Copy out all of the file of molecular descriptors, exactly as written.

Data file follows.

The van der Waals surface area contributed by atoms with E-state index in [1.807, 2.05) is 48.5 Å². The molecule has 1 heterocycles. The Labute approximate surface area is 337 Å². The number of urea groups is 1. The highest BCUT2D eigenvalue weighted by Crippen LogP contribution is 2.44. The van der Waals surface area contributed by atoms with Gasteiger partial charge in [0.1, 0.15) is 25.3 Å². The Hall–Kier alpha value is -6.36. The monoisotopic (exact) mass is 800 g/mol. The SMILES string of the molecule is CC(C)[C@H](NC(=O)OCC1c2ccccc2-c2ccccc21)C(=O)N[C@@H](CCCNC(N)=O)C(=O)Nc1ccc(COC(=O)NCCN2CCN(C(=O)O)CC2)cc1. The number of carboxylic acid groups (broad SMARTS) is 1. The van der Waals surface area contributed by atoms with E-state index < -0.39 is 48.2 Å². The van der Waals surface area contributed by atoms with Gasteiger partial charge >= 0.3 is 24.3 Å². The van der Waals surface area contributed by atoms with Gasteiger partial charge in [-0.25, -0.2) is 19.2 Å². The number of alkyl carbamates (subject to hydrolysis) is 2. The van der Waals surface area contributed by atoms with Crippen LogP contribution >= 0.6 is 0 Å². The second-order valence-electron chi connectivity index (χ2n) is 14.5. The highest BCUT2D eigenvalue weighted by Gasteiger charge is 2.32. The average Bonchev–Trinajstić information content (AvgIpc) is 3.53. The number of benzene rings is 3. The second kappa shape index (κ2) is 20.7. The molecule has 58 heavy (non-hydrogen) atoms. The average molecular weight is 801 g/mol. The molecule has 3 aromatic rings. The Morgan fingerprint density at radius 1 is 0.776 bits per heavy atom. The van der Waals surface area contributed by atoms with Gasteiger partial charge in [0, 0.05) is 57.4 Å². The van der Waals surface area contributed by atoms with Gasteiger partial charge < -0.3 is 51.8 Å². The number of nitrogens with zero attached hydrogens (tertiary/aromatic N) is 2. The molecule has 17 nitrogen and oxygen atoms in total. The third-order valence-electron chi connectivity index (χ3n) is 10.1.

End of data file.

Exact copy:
The van der Waals surface area contributed by atoms with E-state index in [1.807, 2.05) is 48.5 Å². The molecule has 1 heterocycles. The Labute approximate surface area is 337 Å². The number of urea groups is 1. The highest BCUT2D eigenvalue weighted by Crippen LogP contribution is 2.44. The van der Waals surface area contributed by atoms with Gasteiger partial charge in [0.1, 0.15) is 25.3 Å². The Hall–Kier alpha value is -6.36. The monoisotopic (exact) mass is 800 g/mol. The SMILES string of the molecule is CC(C)[C@H](NC(=O)OCC1c2ccccc2-c2ccccc21)C(=O)N[C@@H](CCCNC(N)=O)C(=O)Nc1ccc(COC(=O)NCCN2CCN(C(=O)O)CC2)cc1. The number of carboxylic acid groups (broad SMARTS) is 1. The van der Waals surface area contributed by atoms with E-state index < -0.39 is 48.2 Å². The van der Waals surface area contributed by atoms with Gasteiger partial charge >= 0.3 is 24.3 Å². The van der Waals surface area contributed by atoms with Gasteiger partial charge in [-0.25, -0.2) is 19.2 Å². The number of alkyl carbamates (subject to hydrolysis) is 2. The van der Waals surface area contributed by atoms with Crippen LogP contribution >= 0.6 is 0 Å². The second-order valence-electron chi connectivity index (χ2n) is 14.5. The highest BCUT2D eigenvalue weighted by Gasteiger charge is 2.32. The average Bonchev–Trinajstić information content (AvgIpc) is 3.53. The number of benzene rings is 3. The second kappa shape index (κ2) is 20.7. The molecule has 58 heavy (non-hydrogen) atoms. The average molecular weight is 801 g/mol. The molecule has 3 aromatic rings. The Morgan fingerprint density at radius 1 is 0.776 bits per heavy atom. The van der Waals surface area contributed by atoms with Gasteiger partial charge in [0, 0.05) is 57.4 Å². The van der Waals surface area contributed by atoms with Gasteiger partial charge < -0.3 is 51.8 Å². The number of nitrogens with zero attached hydrogens (tertiary/aromatic N) is 2. The molecule has 17 nitrogen and oxygen atoms in total. The third-order valence-electron chi connectivity index (χ3n) is 10.1.